Del Monte CMO: Spend During Downturn -- or Else

Plus Seven Other Tips for Marketing in Recession

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A correction has been made in this story. See below for details.

SAN FRANCISCO (AdAge.com) -- Spend on marketing, capital investment and innovation or risk losing your business within the next five years. That tough talk came from Del Monte Foods Co. Senior VP-CMO Bill Pearce at the Argyle Executive Forum's CMO Leadership Forum, where his keynote offered bold advice for navigating the titanic shifts that have resulted from the worst economic crisis since the Depression. In an environment where the name of the game is to manage risks, he challenged marketers to take them and offered eight tips for marketing in the downturn.

Bill Pearce
Bill Pearce
1. Don't scale back spending. The old way of dealing with a recession was to slash and burn head count, marketing and capital investment. But companies that do that are likely to be out of business in five years, Mr. Pearce said. "Now is not the time for across-the-board cuts," he said. "The worst thing you can do is make 10%-across-the-board cuts."

Instead, winnow out what doesn't work. Mr. Pearce said marketers need to evaluate every investment and raise spending on the vehicles that are paying off or look promising while cutting the ones that look dubious or break-even. "Get rid of it. If you think it's break-even, I guarantee you're losing money," he said.

2. Reassess your market. The recession has changed everything, and marketers need to keep a pulse on consumer behavior, which is "changing in ways we can't even begin to forecast," Mr. Pearce said.

The recession has triggered a global retirement crisis that will see many baby boomers work beyond their planned retirement years to recoup what the financial turmoil has chipped away from their nest eggs. "Do you think that's going to change how they think about goods and services? Do you think that's going to change how they spend money?" asked Mr. Pearce.

And it doesn't stop with baby boomers. Young people watching Mom, Dad and their grandparents toil into what should be their golden years are going to think very differently about spending too. They don't want to be caught in the kind of financial turmoil that hit their parents, so expect major behavior shifts from the younger set. "Demographic groups are undergoing life-transforming reversals of fortune," he said. "It's a life-altering, generational, scary change, and it's going to change how they make purchases."

3. Identify your best markets. Marketers have to find their most attractive markets, because they're not the same as they were a year ago. "There's no one market dynamic," Mr. Pearce said. "It goes block by block. There are people who can tell you which block is being hit the most [by the economic crisis] and where pockets of stability and growth are."

4. Do some homework. The three questions CMOs and marketers need to be singularly versed in are: Who are your most profitable customers? What are the emerging consumer trends? What are my most effective marketing and sales vehicles?

"You need to understand where your revenue is, because, I guarantee you, your revenue stream now is not where your revenue stream was 12 months ago," Mr. Pearce said. Knowing the answers to those three questions will help marketers figure out where to make investments. Those questions are also the ones that the company CEO or board is going to ask in times like these.

5. Value messaging isn't always about the lowest price. Tough times call for value messaging, but value messaging is not always about the lowest price.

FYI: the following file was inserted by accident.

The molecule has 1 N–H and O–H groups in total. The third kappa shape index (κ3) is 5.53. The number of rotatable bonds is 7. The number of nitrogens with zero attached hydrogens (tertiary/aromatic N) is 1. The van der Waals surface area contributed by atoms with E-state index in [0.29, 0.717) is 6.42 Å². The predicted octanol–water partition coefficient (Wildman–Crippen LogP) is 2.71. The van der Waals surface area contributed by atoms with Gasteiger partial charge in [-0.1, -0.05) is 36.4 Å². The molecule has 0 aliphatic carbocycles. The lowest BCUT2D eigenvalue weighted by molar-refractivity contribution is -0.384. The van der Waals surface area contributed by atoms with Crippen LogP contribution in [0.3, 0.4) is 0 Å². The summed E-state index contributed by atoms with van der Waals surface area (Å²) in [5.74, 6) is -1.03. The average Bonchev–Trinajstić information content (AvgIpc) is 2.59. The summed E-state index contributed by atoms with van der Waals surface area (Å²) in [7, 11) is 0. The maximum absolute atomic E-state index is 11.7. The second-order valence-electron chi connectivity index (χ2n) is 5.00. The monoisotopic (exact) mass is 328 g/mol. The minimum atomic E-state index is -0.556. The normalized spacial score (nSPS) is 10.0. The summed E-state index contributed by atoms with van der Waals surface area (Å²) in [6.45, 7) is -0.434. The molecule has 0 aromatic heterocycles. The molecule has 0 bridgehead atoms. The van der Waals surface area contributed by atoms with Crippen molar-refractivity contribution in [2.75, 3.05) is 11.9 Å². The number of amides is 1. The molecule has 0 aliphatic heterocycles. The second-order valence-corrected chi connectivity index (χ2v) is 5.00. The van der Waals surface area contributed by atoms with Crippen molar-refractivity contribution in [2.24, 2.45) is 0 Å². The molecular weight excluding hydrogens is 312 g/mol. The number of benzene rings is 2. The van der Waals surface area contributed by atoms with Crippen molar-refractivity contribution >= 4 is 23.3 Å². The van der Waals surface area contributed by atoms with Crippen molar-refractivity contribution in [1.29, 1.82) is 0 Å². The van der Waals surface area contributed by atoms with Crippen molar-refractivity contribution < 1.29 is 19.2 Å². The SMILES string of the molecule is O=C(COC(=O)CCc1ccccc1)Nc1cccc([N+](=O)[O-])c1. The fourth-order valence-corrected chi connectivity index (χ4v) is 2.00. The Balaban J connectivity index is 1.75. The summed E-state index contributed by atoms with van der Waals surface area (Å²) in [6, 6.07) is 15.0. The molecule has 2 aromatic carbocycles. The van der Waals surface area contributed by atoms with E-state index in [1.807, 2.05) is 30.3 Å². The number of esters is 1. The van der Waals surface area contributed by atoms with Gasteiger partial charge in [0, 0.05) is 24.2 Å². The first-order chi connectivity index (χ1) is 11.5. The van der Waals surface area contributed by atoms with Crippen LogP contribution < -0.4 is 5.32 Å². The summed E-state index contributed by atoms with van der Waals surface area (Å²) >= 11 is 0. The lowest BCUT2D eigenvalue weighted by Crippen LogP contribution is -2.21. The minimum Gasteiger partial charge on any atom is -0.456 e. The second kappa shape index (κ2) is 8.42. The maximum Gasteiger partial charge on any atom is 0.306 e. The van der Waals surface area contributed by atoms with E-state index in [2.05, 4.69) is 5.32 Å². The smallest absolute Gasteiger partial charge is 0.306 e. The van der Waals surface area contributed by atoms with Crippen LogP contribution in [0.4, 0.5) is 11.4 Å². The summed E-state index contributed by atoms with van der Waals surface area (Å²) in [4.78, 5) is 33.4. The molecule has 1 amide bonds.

Instead, know what motivates consumers today. Are they looking for brands to save them time? Money? Peace of mind? In this climate, people are often motivated by fear, such as fear of waste, he said. "What if I pay $20 for this service, and it doesn't work?"

6. Keep management in the loop. The goal is to proactively manage your CEO, whose instinct is to cut budgets. A CMO needs to have an ongoing relationship with the CEO. Marketers need to constantly measure everything they do to give CEOs a reason to raise budgets.

Making friends with the person who controls the purse strings is also recommended. Marketers need to constantly demonstrate to their chief financial officers the results and metrics of their investments. When the time comes to make the case to the CEO, you'll have the check writer on your team.

7. Invest in the future. Now's not time to shy away from new ideas, especially if they work. If your message is nine months old, it's stale, Mr. Pearce said.

The companies that invest in innovations and roll out new products and services when the economy makes a turn will reap disproportionate benefits, Mr. Pearce said, citing media, which is more cost-efficient now than it was 12 months ago.

Mr. Pearce's advice is to do what good stock-market investors do: When everybody's greedy, that's the time to take money off the table. When everyone's panicked, that's the time to double up.

8. Turn the crisis into opportunity. Del Monte sees the recession as a time to renew its message and strategy to fit with the new ways consumers are shopping, such as buying value sizes and shopping more at value chains, Mr. Pearce said. As other brands may be trimming their budgets, it's also a good time to make a play for those niches.

Del Monte, for instance, is moving from its traditional battleground in canned foods to expand the market space it plays in by more aggressively attempting to move consumers away from fresh and frozen foods.

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CORRECTION: An earlier version of this story incorrectly reported that Del Monte was moving into fresh and frozen foods. The company is trying to move consumers away from fresh and frozen foods.

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